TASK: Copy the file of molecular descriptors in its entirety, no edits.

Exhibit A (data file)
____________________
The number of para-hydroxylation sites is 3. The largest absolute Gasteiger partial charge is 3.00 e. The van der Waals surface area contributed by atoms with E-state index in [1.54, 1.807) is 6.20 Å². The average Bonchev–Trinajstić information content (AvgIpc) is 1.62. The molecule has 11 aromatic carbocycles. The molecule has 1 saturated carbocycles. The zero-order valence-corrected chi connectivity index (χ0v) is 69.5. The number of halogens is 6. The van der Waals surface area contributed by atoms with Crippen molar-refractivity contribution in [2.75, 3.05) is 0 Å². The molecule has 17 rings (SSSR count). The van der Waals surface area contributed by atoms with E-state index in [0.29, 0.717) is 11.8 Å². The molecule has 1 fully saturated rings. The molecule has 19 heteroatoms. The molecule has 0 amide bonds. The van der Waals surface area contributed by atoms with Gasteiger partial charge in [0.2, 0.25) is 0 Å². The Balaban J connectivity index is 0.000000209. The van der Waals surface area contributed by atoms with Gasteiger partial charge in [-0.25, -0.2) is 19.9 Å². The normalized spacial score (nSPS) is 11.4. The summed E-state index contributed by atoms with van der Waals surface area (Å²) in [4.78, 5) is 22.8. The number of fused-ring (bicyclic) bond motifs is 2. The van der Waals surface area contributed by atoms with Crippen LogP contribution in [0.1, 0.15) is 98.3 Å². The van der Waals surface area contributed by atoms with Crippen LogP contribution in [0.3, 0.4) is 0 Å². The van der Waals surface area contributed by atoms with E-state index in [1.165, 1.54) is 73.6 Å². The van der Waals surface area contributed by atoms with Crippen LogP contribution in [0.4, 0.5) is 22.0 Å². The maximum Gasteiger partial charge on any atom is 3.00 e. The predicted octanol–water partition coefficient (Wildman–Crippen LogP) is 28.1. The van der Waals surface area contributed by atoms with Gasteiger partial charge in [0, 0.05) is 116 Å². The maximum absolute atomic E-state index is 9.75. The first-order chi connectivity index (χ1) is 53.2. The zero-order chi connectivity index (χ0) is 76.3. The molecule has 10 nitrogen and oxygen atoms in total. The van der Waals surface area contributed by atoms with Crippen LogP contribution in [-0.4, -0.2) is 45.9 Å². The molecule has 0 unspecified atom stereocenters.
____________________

The number of para-hydroxylation sites is 3. The largest absolute Gasteiger partial charge is 3.00 e. The van der Waals surface area contributed by atoms with E-state index in [1.54, 1.807) is 6.20 Å². The average Bonchev–Trinajstić information content (AvgIpc) is 1.62. The molecule has 11 aromatic carbocycles. The molecule has 1 saturated carbocycles. The zero-order valence-corrected chi connectivity index (χ0v) is 69.5. The number of halogens is 6. The van der Waals surface area contributed by atoms with Crippen molar-refractivity contribution in [2.75, 3.05) is 0 Å². The molecule has 17 rings (SSSR count). The van der Waals surface area contributed by atoms with E-state index in [0.29, 0.717) is 11.8 Å². The molecule has 1 fully saturated rings. The molecule has 19 heteroatoms. The molecule has 0 amide bonds. The van der Waals surface area contributed by atoms with Gasteiger partial charge in [0.2, 0.25) is 0 Å². The Balaban J connectivity index is 0.000000209. The van der Waals surface area contributed by atoms with Gasteiger partial charge in [-0.25, -0.2) is 19.9 Å². The normalized spacial score (nSPS) is 11.4. The summed E-state index contributed by atoms with van der Waals surface area (Å²) in [4.78, 5) is 22.8. The number of fused-ring (bicyclic) bond motifs is 2. The van der Waals surface area contributed by atoms with Crippen LogP contribution in [0.1, 0.15) is 98.3 Å². The van der Waals surface area contributed by atoms with Crippen LogP contribution in [0.3, 0.4) is 0 Å². The van der Waals surface area contributed by atoms with E-state index in [1.165, 1.54) is 73.6 Å². The van der Waals surface area contributed by atoms with Crippen LogP contribution in [0.4, 0.5) is 22.0 Å². The maximum Gasteiger partial charge on any atom is 3.00 e. The predicted octanol–water partition coefficient (Wildman–Crippen LogP) is 28.1. The van der Waals surface area contributed by atoms with Gasteiger partial charge in [0, 0.05) is 116 Å². The maximum absolute atomic E-state index is 9.75. The first-order chi connectivity index (χ1) is 53.2. The zero-order chi connectivity index (χ0) is 76.3. The molecule has 10 nitrogen and oxygen atoms in total. The van der Waals surface area contributed by atoms with Crippen LogP contribution in [-0.4, -0.2) is 45.9 Å². The molecule has 0 unspecified atom stereocenters.